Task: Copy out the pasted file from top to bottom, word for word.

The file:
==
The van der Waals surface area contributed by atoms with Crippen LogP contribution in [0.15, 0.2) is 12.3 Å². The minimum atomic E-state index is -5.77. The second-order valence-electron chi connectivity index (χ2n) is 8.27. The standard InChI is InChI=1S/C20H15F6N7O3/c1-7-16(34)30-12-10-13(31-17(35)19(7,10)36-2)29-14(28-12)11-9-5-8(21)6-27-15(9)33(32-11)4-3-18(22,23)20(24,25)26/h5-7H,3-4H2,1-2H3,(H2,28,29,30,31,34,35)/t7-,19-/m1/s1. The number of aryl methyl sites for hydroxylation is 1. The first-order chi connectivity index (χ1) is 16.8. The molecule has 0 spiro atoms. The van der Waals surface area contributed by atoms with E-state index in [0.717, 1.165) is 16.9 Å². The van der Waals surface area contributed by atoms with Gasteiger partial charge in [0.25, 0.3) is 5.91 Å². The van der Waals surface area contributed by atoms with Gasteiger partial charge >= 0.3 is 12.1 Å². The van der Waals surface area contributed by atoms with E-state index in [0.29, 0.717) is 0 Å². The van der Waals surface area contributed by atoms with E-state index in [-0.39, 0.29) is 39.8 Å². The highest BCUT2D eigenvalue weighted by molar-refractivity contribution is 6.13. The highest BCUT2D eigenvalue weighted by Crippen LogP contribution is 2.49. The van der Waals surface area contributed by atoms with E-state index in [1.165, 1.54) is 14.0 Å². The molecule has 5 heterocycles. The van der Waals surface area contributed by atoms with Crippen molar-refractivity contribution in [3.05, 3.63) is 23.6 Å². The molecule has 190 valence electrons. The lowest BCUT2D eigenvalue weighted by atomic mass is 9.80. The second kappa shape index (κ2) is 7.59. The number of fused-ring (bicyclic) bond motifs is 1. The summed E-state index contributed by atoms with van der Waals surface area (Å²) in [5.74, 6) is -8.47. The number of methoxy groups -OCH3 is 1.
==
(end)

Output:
The van der Waals surface area contributed by atoms with Crippen LogP contribution in [0.15, 0.2) is 12.3 Å². The minimum atomic E-state index is -5.77. The second-order valence-electron chi connectivity index (χ2n) is 8.27. The standard InChI is InChI=1S/C20H15F6N7O3/c1-7-16(34)30-12-10-13(31-17(35)19(7,10)36-2)29-14(28-12)11-9-5-8(21)6-27-15(9)33(32-11)4-3-18(22,23)20(24,25)26/h5-7H,3-4H2,1-2H3,(H2,28,29,30,31,34,35)/t7-,19-/m1/s1. The number of aryl methyl sites for hydroxylation is 1. The first-order chi connectivity index (χ1) is 16.8. The molecule has 0 spiro atoms. The van der Waals surface area contributed by atoms with E-state index in [0.717, 1.165) is 16.9 Å². The van der Waals surface area contributed by atoms with Gasteiger partial charge in [0.25, 0.3) is 5.91 Å². The van der Waals surface area contributed by atoms with Gasteiger partial charge >= 0.3 is 12.1 Å². The van der Waals surface area contributed by atoms with E-state index in [0.29, 0.717) is 0 Å². The van der Waals surface area contributed by atoms with E-state index in [-0.39, 0.29) is 39.8 Å². The highest BCUT2D eigenvalue weighted by molar-refractivity contribution is 6.13. The highest BCUT2D eigenvalue weighted by Crippen LogP contribution is 2.49. The van der Waals surface area contributed by atoms with E-state index in [1.165, 1.54) is 14.0 Å². The molecule has 5 heterocycles. The van der Waals surface area contributed by atoms with Crippen molar-refractivity contribution in [3.05, 3.63) is 23.6 Å². The molecule has 190 valence electrons. The lowest BCUT2D eigenvalue weighted by atomic mass is 9.80. The second kappa shape index (κ2) is 7.59. The number of fused-ring (bicyclic) bond motifs is 1. The summed E-state index contributed by atoms with van der Waals surface area (Å²) in [5.74, 6) is -8.47. The number of methoxy groups -OCH3 is 1.